This paper analyzes Bank of America's $55 million initiative to provide low-cost funding and grant support to advance energy efficiency investment in low- to moderate-income communities. The funding supported community development financial institutions (CDFIs) in developing and enhancing efficiency programs for residential, commercial, and multifamily buildings. We report on loan performance, energy savings, and the degree to which the savings offset the cost of the energy efficiency investment.
This report represents NEEP’s annual assessment of the major policy developments of 2014, as well as its look into the immediate future, where NEEP gauge states’ progress toward capturing cost-effective energy efficiency as a first-order resource. While looking at the region as a whole, NEEP also provides summary and analysis of some of the biggest building energy efficiency successes and setbacks from Maine to Maryland — including significant energy efficiency legislation and regulations and changes in funding levels for energy efficiency programs.
Reviews and summarize energy efficiency financing models and strategies. Models are analyzed according to funding sources, program structures, limits to scale, repayment vehicles, and project risks. Strategies consider applicable building sectors, models, levels of establishment, growth potential, advantages, and disadvantages.
This guide helps state and local authorities and energy efficiency program administrators choose successful programs in response to energy efficiency program funding opportunities through the American Recovery and Reinvestment Act of 2009. It provides information and lessons learned about ten different types of programs--such as Home Performance with ENERGY STAR--across the residential, commercial, and industrial sectors.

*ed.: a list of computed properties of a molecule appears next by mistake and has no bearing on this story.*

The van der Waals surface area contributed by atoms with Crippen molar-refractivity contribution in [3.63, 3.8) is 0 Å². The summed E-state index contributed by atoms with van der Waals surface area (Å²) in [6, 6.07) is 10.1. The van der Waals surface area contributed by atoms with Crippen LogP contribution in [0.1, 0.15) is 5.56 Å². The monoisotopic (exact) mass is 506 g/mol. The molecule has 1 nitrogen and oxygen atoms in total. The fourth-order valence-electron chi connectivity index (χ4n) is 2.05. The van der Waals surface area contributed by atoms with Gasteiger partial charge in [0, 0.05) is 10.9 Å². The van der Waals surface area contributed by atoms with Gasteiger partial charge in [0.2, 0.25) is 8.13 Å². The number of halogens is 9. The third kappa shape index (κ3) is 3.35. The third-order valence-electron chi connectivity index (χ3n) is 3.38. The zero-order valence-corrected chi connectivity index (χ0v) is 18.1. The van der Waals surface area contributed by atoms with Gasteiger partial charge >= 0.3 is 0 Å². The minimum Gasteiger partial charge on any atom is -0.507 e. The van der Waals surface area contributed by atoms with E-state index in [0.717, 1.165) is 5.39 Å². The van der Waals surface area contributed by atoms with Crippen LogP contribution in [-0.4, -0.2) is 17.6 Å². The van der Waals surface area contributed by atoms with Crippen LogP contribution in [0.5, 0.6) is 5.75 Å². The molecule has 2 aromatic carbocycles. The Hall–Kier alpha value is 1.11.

Presentation describing sustainable revenue sources for local energy alliances.
This market assessment evaluates lending options for funding energy efficiency upgrades in North Carolina.
Energy Outreach Colorado (EOC), an independent nonprofit organization created by the State of Colorado, is a one-stop shop for low-income energy services in the state, including programs for affordable multifamily housing. EOC developed partnerships with a variety of organizations across Colorado, leveraged multiple funding sources, and created new and expanded programs to address gaps in low-income energy assistance. This case study highlights EOC’s key features, approach, partners, funding sources, and achievements, as well as their keys to success and tips for replication and sustainability.
With project funding from Energize NY PACE and incentives from NYSERDA's Multifamily program, Natlew Corporation was able to make energy efficiency upgrades to their multifamily affordable housing complex in Mount Vernon, NY.